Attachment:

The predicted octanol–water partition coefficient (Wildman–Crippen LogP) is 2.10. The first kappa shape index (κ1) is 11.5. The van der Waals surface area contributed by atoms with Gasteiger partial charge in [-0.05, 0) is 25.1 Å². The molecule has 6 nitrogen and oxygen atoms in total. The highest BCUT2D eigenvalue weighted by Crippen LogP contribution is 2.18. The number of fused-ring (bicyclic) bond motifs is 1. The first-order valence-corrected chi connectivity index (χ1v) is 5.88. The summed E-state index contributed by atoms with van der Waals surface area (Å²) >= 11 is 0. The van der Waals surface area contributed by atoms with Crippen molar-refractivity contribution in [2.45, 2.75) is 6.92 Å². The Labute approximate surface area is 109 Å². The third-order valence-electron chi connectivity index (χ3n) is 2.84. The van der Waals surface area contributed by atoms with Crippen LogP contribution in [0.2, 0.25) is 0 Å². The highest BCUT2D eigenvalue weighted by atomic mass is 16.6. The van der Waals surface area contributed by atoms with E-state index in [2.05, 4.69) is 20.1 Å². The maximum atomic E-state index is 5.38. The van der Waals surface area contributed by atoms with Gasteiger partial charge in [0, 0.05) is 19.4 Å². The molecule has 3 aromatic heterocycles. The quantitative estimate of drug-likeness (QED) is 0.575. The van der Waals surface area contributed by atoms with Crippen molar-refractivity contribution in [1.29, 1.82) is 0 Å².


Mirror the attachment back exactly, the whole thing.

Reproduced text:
The predicted octanol–water partition coefficient (Wildman–Crippen LogP) is 2.10. The first kappa shape index (κ1) is 11.5. The van der Waals surface area contributed by atoms with Gasteiger partial charge in [-0.05, 0) is 25.1 Å². The molecule has 6 nitrogen and oxygen atoms in total. The highest BCUT2D eigenvalue weighted by Crippen LogP contribution is 2.18. The number of fused-ring (bicyclic) bond motifs is 1. The first-order valence-corrected chi connectivity index (χ1v) is 5.88. The summed E-state index contributed by atoms with van der Waals surface area (Å²) >= 11 is 0. The van der Waals surface area contributed by atoms with Crippen molar-refractivity contribution in [2.45, 2.75) is 6.92 Å². The Labute approximate surface area is 109 Å². The third-order valence-electron chi connectivity index (χ3n) is 2.84. The van der Waals surface area contributed by atoms with Crippen LogP contribution in [0.2, 0.25) is 0 Å². The highest BCUT2D eigenvalue weighted by atomic mass is 16.6. The van der Waals surface area contributed by atoms with E-state index in [2.05, 4.69) is 20.1 Å². The maximum atomic E-state index is 5.38. The van der Waals surface area contributed by atoms with Gasteiger partial charge in [0, 0.05) is 19.4 Å². The molecule has 3 aromatic heterocycles. The quantitative estimate of drug-likeness (QED) is 0.575. The van der Waals surface area contributed by atoms with Crippen molar-refractivity contribution in [1.29, 1.82) is 0 Å².